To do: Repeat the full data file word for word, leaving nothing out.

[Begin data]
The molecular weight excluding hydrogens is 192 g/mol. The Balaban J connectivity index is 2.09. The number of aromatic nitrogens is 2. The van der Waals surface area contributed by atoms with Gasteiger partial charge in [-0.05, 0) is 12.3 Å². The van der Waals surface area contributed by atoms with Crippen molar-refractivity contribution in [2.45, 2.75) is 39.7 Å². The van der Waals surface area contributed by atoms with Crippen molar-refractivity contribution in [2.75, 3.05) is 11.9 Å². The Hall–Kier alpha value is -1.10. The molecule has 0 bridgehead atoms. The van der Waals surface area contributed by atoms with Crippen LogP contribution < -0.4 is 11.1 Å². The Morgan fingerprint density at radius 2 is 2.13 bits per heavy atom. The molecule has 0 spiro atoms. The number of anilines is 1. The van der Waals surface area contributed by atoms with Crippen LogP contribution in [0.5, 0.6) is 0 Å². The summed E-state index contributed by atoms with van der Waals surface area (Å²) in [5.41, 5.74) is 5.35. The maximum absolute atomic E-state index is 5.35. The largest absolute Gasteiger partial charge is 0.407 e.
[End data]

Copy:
The molecular weight excluding hydrogens is 192 g/mol. The Balaban J connectivity index is 2.09. The number of aromatic nitrogens is 2. The van der Waals surface area contributed by atoms with Gasteiger partial charge in [-0.05, 0) is 12.3 Å². The van der Waals surface area contributed by atoms with Crippen molar-refractivity contribution in [2.45, 2.75) is 39.7 Å². The van der Waals surface area contributed by atoms with Crippen molar-refractivity contribution in [2.75, 3.05) is 11.9 Å². The Hall–Kier alpha value is -1.10. The molecule has 0 bridgehead atoms. The van der Waals surface area contributed by atoms with Crippen LogP contribution < -0.4 is 11.1 Å². The Morgan fingerprint density at radius 2 is 2.13 bits per heavy atom. The molecule has 0 spiro atoms. The number of anilines is 1. The van der Waals surface area contributed by atoms with Crippen LogP contribution in [0.5, 0.6) is 0 Å². The summed E-state index contributed by atoms with van der Waals surface area (Å²) in [5.41, 5.74) is 5.35. The maximum absolute atomic E-state index is 5.35. The largest absolute Gasteiger partial charge is 0.407 e.